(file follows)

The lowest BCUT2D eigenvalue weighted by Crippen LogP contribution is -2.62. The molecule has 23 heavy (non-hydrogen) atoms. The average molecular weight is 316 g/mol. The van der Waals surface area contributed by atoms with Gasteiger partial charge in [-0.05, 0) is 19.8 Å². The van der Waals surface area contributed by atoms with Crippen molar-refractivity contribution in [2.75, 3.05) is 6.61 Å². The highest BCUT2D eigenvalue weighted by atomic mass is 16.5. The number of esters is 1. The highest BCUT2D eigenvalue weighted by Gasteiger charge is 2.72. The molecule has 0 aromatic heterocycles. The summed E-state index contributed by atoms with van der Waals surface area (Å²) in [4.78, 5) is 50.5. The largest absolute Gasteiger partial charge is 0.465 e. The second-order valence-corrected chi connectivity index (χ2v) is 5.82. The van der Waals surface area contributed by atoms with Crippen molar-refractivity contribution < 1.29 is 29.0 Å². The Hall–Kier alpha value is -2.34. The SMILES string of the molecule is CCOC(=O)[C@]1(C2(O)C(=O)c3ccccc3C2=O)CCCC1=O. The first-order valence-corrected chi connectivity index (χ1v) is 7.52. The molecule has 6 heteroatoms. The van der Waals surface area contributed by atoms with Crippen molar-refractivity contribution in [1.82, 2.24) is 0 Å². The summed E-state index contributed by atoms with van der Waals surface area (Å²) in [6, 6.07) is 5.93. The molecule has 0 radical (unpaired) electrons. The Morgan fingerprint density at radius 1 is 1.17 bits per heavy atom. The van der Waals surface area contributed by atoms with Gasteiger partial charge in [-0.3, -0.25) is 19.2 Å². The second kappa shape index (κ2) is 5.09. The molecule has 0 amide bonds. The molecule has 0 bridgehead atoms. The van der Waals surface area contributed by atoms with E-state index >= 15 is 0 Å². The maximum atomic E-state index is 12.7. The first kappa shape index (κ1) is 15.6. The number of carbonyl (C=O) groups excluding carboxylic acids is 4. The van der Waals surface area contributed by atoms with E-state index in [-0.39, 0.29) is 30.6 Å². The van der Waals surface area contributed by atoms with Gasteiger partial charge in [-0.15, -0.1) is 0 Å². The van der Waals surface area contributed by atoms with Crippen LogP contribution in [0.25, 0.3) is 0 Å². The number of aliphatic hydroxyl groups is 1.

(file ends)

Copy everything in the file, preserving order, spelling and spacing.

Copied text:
The lowest BCUT2D eigenvalue weighted by Crippen LogP contribution is -2.62. The molecule has 23 heavy (non-hydrogen) atoms. The average molecular weight is 316 g/mol. The van der Waals surface area contributed by atoms with Gasteiger partial charge in [-0.05, 0) is 19.8 Å². The van der Waals surface area contributed by atoms with Crippen molar-refractivity contribution in [2.75, 3.05) is 6.61 Å². The highest BCUT2D eigenvalue weighted by atomic mass is 16.5. The number of esters is 1. The highest BCUT2D eigenvalue weighted by Gasteiger charge is 2.72. The molecule has 0 aromatic heterocycles. The summed E-state index contributed by atoms with van der Waals surface area (Å²) in [4.78, 5) is 50.5. The largest absolute Gasteiger partial charge is 0.465 e. The second-order valence-corrected chi connectivity index (χ2v) is 5.82. The van der Waals surface area contributed by atoms with Crippen molar-refractivity contribution < 1.29 is 29.0 Å². The Hall–Kier alpha value is -2.34. The SMILES string of the molecule is CCOC(=O)[C@]1(C2(O)C(=O)c3ccccc3C2=O)CCCC1=O. The first-order valence-corrected chi connectivity index (χ1v) is 7.52. The molecule has 6 heteroatoms. The van der Waals surface area contributed by atoms with Crippen molar-refractivity contribution in [1.82, 2.24) is 0 Å². The summed E-state index contributed by atoms with van der Waals surface area (Å²) in [6, 6.07) is 5.93. The molecule has 0 radical (unpaired) electrons. The Morgan fingerprint density at radius 1 is 1.17 bits per heavy atom. The van der Waals surface area contributed by atoms with Gasteiger partial charge in [-0.3, -0.25) is 19.2 Å². The second kappa shape index (κ2) is 5.09. The molecule has 0 amide bonds. The molecule has 0 bridgehead atoms. The van der Waals surface area contributed by atoms with E-state index >= 15 is 0 Å². The maximum atomic E-state index is 12.7. The first kappa shape index (κ1) is 15.6. The number of carbonyl (C=O) groups excluding carboxylic acids is 4. The van der Waals surface area contributed by atoms with E-state index in [-0.39, 0.29) is 30.6 Å². The van der Waals surface area contributed by atoms with Gasteiger partial charge in [-0.15, -0.1) is 0 Å². The van der Waals surface area contributed by atoms with Crippen LogP contribution in [0.25, 0.3) is 0 Å². The number of aliphatic hydroxyl groups is 1.